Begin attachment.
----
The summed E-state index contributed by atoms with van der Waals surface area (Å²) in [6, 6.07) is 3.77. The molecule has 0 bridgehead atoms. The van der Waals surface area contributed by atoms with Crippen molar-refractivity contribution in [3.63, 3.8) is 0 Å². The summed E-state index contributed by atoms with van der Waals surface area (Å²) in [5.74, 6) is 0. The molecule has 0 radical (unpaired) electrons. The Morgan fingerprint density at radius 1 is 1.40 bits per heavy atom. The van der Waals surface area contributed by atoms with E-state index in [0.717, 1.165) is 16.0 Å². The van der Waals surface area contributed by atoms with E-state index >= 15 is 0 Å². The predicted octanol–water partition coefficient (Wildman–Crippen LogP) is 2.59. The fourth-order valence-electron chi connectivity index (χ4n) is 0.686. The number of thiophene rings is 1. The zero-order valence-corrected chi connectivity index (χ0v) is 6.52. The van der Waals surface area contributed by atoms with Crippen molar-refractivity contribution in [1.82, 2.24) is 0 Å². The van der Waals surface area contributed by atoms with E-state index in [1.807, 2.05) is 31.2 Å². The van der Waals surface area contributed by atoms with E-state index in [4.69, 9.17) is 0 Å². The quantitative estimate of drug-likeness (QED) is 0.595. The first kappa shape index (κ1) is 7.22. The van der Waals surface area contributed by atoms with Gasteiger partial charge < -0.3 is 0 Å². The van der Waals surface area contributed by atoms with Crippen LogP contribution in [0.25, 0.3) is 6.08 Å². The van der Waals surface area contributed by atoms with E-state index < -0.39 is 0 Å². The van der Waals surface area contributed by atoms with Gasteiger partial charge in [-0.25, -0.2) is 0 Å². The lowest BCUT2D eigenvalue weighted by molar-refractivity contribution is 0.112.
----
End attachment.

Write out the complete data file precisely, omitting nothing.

The summed E-state index contributed by atoms with van der Waals surface area (Å²) in [6, 6.07) is 3.77. The molecule has 0 bridgehead atoms. The van der Waals surface area contributed by atoms with Crippen molar-refractivity contribution in [3.63, 3.8) is 0 Å². The summed E-state index contributed by atoms with van der Waals surface area (Å²) in [5.74, 6) is 0. The molecule has 0 radical (unpaired) electrons. The Morgan fingerprint density at radius 1 is 1.40 bits per heavy atom. The van der Waals surface area contributed by atoms with E-state index in [0.717, 1.165) is 16.0 Å². The van der Waals surface area contributed by atoms with E-state index >= 15 is 0 Å². The predicted octanol–water partition coefficient (Wildman–Crippen LogP) is 2.59. The fourth-order valence-electron chi connectivity index (χ4n) is 0.686. The number of thiophene rings is 1. The zero-order valence-corrected chi connectivity index (χ0v) is 6.52. The van der Waals surface area contributed by atoms with Crippen molar-refractivity contribution in [1.82, 2.24) is 0 Å². The van der Waals surface area contributed by atoms with E-state index in [1.807, 2.05) is 31.2 Å². The van der Waals surface area contributed by atoms with E-state index in [4.69, 9.17) is 0 Å². The quantitative estimate of drug-likeness (QED) is 0.595. The first kappa shape index (κ1) is 7.22. The van der Waals surface area contributed by atoms with Gasteiger partial charge < -0.3 is 0 Å². The van der Waals surface area contributed by atoms with Crippen LogP contribution in [0.25, 0.3) is 6.08 Å². The van der Waals surface area contributed by atoms with E-state index < -0.39 is 0 Å². The van der Waals surface area contributed by atoms with Gasteiger partial charge in [-0.25, -0.2) is 0 Å². The lowest BCUT2D eigenvalue weighted by molar-refractivity contribution is 0.112.